When I was 6, I had a bad case of food poisoning that developed into a lifelong phobia of vomiting. My entire adult life, I’ve been terrified of pregnancy for one reason and one reason only: morning sickness. Knowing that my husband and I wanted to start having kids pretty quickly, I spent the better part of our first 1.5 years of marriage mentally preparing for pregnancy and whatever that meant for my anxiety, my body and my depression.
This was a conscious journey I was on, sans anxiety medication (which I had been on for years) because I knew I wanted to go without for at least the first trimester. When I did get pregnant, I was in the best shape and probably one of the best mental states of my adult life. My pregnancy was intentional, but I was still scared. Not to be a mom, but for the unknown of the next several weeks.
The weeks that followed were filled with uncertainty and I was thrust into hormonal changes, anxiety, depression, and unexpected unemployment. In hindsight, I honestly had a great pregnancy, but my brain disagreed. The months that followed were spent actively pulling myself out of depression with the help of my friends and family and for the sake of my baby while, to everyone else, I put on my glowiest pregnancy face and pretended I couldn’t be happier. A little less than halfway into my pregnancy, I cried to my doctor and asked for medication.
Fast forward two years (Spring 2019).
We had been itching for a bigger house, but not sure it was the right time. We met with a realtor and our financial adviser and came to the conclusion that because of the current market, selling our house would be a beneficial financial move for us and we went for it. In a whirlwind 24 hours, our house sold and we were thrown into a desperate search for our new family home. After losing three houses and running out of time, we ended up living in my husband’s parents’ basement. About two weeks after we moved in, I bought a pregnancy test and it was positive.
Here I was, a married and very much loved and supported woman, unexpectedly pregnant and freaking out. We were living in a basement. We weren’t ready. This wasn’t the plan. It was in these early weeks of pregnancy that I thought a lot about women in much worse situations than myself who find themselves unexpectedly expecting and I prayed for them and their emotional and mental health. I can’t imagine.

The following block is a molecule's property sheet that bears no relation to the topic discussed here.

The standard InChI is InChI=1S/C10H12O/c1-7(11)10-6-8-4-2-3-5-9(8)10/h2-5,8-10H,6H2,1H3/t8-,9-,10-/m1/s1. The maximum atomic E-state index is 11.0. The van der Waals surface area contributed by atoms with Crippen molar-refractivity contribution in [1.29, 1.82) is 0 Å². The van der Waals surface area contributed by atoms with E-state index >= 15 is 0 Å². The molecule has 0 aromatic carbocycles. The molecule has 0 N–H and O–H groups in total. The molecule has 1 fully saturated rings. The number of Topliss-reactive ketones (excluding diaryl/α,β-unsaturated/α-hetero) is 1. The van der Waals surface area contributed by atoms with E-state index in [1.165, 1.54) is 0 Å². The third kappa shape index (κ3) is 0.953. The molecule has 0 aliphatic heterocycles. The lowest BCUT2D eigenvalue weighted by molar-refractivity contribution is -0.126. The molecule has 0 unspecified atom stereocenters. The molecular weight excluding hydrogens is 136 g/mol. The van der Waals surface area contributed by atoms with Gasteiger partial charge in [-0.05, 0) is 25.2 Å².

I found out I was pregnant at three weeks and by five weeks, I didn’t want anything to do with food. My anxiety was high and I was ashamed. I felt guilty for not paying as much attention as I possibly could to my growing, playful daughter, who was no longer going to be my only. I felt guilty for not being the wife I wanted to be. I felt guilty that I no longer had the energy to provide for my family in the ways I usually did, like meal planning and cooking, because nausea had taken over. I felt guilty that both my work and social life were suffering. I felt guilty that my number one emotion was not joy, it was fear and anxiety. I soon felt like the only thing I was good for was growing this human inside of me. That felt like my sole purpose and my only contribution to the lives of those around me.
Well, hello old friend. I did not miss you, but I know you well. Thankfully (or not so thankfully), I can recognize depression in myself and I’ve gotten to a place where I know I can admit it and ask for help. Also thankfully, I have friends and family who are willing to listen, who validate my emotions, and who encourage me to take action. Not so thankfully, I’m stubborn.
As I sit writing this, I have anxiety and depression medication (prescribed by my doctor) sitting less than 2 feet away from me that I haven’t started taking. My anxiety is high. I’ve had multiple panic attacks this week about my gestational diabetes, carpal tunnel, back pain, lack of sleep, childbirth, and my almost 3-year-old baby whose whole world is about to change.
This isn’t a story about how I beat depression and anxiety, because I’m very much in it – still fighting every day. This is a story about how you, reading this and maybe having some similar feelings, aren’t alone. Mama, this is hard. I see you and I think about you often. You can do this. We can do this – our babies need us.